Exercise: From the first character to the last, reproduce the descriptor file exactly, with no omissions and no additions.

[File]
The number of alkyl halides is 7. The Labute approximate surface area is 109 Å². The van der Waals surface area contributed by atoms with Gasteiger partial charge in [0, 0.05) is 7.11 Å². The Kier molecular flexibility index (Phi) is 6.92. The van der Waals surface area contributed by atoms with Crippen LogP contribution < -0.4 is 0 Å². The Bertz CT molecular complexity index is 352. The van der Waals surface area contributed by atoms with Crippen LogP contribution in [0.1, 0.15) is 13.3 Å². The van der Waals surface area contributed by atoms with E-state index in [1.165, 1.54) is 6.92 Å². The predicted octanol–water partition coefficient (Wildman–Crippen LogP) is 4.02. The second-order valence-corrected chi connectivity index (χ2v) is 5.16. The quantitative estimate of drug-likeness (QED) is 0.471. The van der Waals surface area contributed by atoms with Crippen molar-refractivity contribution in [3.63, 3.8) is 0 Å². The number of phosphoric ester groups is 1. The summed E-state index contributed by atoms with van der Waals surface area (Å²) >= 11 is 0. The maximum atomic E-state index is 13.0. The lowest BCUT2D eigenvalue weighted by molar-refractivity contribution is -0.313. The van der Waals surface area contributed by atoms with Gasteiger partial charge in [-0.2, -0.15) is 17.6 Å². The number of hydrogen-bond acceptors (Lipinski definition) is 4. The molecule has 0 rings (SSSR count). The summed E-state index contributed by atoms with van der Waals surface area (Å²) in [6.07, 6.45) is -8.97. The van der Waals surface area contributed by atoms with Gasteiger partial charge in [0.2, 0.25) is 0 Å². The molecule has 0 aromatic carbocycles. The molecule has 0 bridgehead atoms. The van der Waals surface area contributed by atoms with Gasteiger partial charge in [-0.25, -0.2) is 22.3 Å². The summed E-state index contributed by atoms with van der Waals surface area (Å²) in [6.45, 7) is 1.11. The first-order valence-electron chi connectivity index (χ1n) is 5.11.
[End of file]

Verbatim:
The number of alkyl halides is 7. The Labute approximate surface area is 109 Å². The van der Waals surface area contributed by atoms with Gasteiger partial charge in [0, 0.05) is 7.11 Å². The Kier molecular flexibility index (Phi) is 6.92. The van der Waals surface area contributed by atoms with Crippen LogP contribution < -0.4 is 0 Å². The Bertz CT molecular complexity index is 352. The van der Waals surface area contributed by atoms with Crippen LogP contribution in [0.1, 0.15) is 13.3 Å². The van der Waals surface area contributed by atoms with E-state index in [1.165, 1.54) is 6.92 Å². The predicted octanol–water partition coefficient (Wildman–Crippen LogP) is 4.02. The second-order valence-corrected chi connectivity index (χ2v) is 5.16. The quantitative estimate of drug-likeness (QED) is 0.471. The van der Waals surface area contributed by atoms with Crippen molar-refractivity contribution in [3.63, 3.8) is 0 Å². The number of phosphoric ester groups is 1. The summed E-state index contributed by atoms with van der Waals surface area (Å²) >= 11 is 0. The maximum atomic E-state index is 13.0. The lowest BCUT2D eigenvalue weighted by molar-refractivity contribution is -0.313. The van der Waals surface area contributed by atoms with Gasteiger partial charge in [-0.2, -0.15) is 17.6 Å². The number of hydrogen-bond acceptors (Lipinski definition) is 4. The molecule has 0 rings (SSSR count). The summed E-state index contributed by atoms with van der Waals surface area (Å²) in [6.07, 6.45) is -8.97. The van der Waals surface area contributed by atoms with Gasteiger partial charge in [0.2, 0.25) is 0 Å². The molecule has 0 aromatic carbocycles. The molecule has 0 bridgehead atoms. The van der Waals surface area contributed by atoms with Gasteiger partial charge in [-0.25, -0.2) is 22.3 Å². The summed E-state index contributed by atoms with van der Waals surface area (Å²) in [6.45, 7) is 1.11. The first-order valence-electron chi connectivity index (χ1n) is 5.11.